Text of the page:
An amendment to prevent a lapse in the special zoning designed to protect the Central Delaware Riverfront from development contrary to the city’s waterfront goals was added to a zoning code clean-up bill at a Rules Committee hearing Wednesday morning and passed out of committee.
First District Councilman Mark Squilla proposed the amendment, which extends the interim Central Delaware Overlay until a replacement passes city council. Unless council passes the bill, the interim overlay will expire on Aug. 22, when the city’s new zoning code takes effect.The new code was passed with a blank placeholder for a new overlay, and at least some of the city’s legal and zoning experts said if the blank area was not filled by the code effective date, there would be no overlay protection at all. The amendment, introduced on Squilla’s behalf by Councilman at Large James Kenney, fills the blank space with the interim overlay language. Council could vote on the entire set of amendments at its last scheduled meeting.
Sarah Thorp, director of planning for the Delaware River Waterfront Corporation, which oversaw the development of the Central Delaware Master Plan, said keeping the interim overlay in place is not ideal, but was the best option left.
“We would still prefer the new overlay, as it is more responsive to the Master Plan,” said Eva Gladstein, deputy executive director of city planning.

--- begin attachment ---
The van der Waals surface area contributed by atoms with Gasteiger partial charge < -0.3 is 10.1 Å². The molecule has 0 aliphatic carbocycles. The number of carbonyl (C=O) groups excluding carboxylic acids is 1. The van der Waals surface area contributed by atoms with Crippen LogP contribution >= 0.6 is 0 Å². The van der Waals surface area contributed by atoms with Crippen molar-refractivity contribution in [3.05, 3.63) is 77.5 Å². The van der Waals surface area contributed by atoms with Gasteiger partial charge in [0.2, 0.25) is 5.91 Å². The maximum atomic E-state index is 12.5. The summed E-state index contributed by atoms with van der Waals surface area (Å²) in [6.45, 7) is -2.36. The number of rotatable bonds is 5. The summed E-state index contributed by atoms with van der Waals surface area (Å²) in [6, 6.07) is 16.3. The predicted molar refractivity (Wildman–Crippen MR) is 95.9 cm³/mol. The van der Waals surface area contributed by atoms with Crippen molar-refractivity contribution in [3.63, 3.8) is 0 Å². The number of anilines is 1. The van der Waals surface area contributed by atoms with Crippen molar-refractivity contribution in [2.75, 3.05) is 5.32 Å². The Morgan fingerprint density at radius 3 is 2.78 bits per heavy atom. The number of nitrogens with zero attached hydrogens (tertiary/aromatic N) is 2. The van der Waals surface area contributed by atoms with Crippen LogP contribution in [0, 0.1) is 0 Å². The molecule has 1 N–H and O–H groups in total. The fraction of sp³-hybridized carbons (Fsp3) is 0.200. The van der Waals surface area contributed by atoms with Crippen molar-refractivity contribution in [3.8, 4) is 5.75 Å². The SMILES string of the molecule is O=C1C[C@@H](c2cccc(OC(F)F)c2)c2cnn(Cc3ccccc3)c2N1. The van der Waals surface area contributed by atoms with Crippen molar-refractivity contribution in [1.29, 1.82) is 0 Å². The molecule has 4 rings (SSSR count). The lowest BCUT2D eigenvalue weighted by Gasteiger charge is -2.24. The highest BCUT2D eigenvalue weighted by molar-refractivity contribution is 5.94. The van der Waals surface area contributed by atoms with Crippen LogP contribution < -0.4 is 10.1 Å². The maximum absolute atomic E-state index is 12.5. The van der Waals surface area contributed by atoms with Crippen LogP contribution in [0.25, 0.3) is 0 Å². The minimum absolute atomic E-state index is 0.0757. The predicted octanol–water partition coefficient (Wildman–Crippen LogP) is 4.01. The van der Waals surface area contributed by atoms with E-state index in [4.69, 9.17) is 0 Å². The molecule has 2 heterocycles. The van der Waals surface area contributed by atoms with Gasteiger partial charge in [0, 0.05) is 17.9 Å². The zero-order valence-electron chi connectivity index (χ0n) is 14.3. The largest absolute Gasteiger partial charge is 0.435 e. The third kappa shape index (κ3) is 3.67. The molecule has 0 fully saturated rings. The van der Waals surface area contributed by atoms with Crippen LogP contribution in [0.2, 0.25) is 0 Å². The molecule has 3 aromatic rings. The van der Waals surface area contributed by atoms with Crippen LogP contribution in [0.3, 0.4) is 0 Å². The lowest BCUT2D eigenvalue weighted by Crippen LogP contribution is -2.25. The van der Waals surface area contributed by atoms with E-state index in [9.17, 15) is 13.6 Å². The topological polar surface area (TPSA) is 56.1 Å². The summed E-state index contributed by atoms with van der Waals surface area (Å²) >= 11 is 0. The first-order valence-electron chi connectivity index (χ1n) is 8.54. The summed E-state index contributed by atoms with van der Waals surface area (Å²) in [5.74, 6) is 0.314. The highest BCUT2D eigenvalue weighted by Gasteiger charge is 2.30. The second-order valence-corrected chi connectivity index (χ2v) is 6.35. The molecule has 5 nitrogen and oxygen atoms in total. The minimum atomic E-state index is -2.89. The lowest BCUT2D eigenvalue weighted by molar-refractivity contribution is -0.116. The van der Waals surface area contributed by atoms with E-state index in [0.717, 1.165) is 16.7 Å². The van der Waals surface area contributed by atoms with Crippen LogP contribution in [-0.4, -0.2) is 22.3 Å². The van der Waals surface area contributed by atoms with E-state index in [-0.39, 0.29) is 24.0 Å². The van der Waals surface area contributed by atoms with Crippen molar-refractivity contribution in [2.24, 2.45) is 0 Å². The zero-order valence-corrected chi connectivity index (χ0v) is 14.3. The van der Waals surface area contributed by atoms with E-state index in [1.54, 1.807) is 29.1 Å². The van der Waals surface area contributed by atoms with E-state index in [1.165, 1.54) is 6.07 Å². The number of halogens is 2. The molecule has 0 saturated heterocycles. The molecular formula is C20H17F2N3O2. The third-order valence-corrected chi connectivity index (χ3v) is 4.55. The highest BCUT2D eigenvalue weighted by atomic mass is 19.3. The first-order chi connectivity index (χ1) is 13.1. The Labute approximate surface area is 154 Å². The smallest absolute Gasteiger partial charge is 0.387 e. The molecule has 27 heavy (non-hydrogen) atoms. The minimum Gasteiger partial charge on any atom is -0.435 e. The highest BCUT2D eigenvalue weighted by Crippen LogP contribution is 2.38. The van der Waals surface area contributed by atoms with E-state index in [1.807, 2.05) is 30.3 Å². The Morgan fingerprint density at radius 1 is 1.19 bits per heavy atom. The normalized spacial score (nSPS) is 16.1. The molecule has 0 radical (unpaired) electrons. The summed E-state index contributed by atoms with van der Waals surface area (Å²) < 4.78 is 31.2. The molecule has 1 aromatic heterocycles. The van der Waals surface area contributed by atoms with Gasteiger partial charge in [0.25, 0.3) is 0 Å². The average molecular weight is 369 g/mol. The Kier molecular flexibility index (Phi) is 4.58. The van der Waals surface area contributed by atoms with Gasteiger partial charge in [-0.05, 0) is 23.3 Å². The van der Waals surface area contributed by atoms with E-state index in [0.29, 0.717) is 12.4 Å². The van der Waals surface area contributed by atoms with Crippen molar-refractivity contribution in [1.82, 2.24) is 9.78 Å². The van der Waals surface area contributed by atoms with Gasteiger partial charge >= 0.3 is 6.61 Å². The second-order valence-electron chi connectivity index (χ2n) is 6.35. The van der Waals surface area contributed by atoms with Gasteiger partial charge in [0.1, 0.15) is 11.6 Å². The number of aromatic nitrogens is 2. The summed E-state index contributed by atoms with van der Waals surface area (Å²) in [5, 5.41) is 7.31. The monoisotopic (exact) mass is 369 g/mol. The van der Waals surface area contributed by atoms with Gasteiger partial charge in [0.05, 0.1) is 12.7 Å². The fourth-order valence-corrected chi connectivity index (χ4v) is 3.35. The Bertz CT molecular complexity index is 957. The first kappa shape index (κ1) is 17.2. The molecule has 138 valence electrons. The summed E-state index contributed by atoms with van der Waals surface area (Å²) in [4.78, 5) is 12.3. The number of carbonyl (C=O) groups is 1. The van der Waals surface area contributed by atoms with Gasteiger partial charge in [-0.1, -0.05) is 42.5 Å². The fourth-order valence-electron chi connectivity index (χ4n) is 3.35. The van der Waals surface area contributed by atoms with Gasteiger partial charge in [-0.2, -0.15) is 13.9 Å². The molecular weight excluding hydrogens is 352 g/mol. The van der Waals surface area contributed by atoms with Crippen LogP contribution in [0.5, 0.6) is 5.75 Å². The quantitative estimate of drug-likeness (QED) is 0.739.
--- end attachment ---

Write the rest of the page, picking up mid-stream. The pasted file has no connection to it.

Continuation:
“It’s a heck of a lot better than nothing,” said Matt Ruben, chairman of the Central Delaware Advocacy Group and president of Northern Liberties Neighbors Association.
“The extension of the interim overlay is a fallback, but has a silver lining,” he said. “It gives us time to work over the summer on language for the permanent overlay, to address the issues we have with it.”
Waterfront advocates, city planners and Squilla had hoped to have the new overlay inserted into the blank space in the zoning code before council says peace out for the summer on June 21.
But the draft language has been controversial, with property owner representatives saying it would put too many restrictions on development and made some private land unusable without compensation, and advocates for the Central Delaware Master Plan saying it didn’t go far enough to ensure public access to the river and extension of the city’s street grid.
By the time a draft got to Squilla, deadlines were very tight, especially considering council’s struggles with Actual Value Tax and other budget issues. Squilla introduced a bill containing the new overlay legislation knowing there would likely be no time for a full council to vote. But he and city planners were hoping it could be voted out of the Rules Committee. It would then be considered pending legislation, and L&I would have had to apply it to all permit requests.
Last week, Squilla said it did not look like there would be time for a hearing, afterall.
The introduced bill for the new overlay will not die at summer break. It will be taken up again in September.
PlanPhilly reporter Jared Brey contributed to this report.
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